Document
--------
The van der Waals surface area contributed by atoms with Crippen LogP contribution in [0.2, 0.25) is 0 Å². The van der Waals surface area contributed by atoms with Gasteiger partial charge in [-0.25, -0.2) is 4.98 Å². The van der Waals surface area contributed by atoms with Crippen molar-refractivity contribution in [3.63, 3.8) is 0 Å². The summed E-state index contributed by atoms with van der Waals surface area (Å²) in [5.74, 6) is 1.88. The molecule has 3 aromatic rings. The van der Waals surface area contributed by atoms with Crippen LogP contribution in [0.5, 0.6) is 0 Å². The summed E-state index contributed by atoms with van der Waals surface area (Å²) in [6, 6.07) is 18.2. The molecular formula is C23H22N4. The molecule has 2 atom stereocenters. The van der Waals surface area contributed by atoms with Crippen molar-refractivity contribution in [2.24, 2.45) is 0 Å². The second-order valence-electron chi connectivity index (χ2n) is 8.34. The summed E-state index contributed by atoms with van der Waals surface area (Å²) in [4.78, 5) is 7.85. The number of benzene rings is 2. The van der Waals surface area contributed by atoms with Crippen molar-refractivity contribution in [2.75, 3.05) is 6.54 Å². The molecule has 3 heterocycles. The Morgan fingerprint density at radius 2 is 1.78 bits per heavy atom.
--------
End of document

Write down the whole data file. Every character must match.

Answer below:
The van der Waals surface area contributed by atoms with Crippen LogP contribution in [0.2, 0.25) is 0 Å². The van der Waals surface area contributed by atoms with Gasteiger partial charge in [-0.25, -0.2) is 4.98 Å². The van der Waals surface area contributed by atoms with Crippen molar-refractivity contribution in [3.63, 3.8) is 0 Å². The summed E-state index contributed by atoms with van der Waals surface area (Å²) in [5.74, 6) is 1.88. The molecule has 3 aromatic rings. The van der Waals surface area contributed by atoms with Crippen LogP contribution in [0.5, 0.6) is 0 Å². The summed E-state index contributed by atoms with van der Waals surface area (Å²) in [6, 6.07) is 18.2. The molecular formula is C23H22N4. The molecule has 2 atom stereocenters. The van der Waals surface area contributed by atoms with Crippen molar-refractivity contribution in [2.24, 2.45) is 0 Å². The second-order valence-electron chi connectivity index (χ2n) is 8.34. The summed E-state index contributed by atoms with van der Waals surface area (Å²) in [4.78, 5) is 7.85. The number of benzene rings is 2. The van der Waals surface area contributed by atoms with Crippen molar-refractivity contribution in [2.75, 3.05) is 6.54 Å². The molecule has 3 heterocycles. The Morgan fingerprint density at radius 2 is 1.78 bits per heavy atom.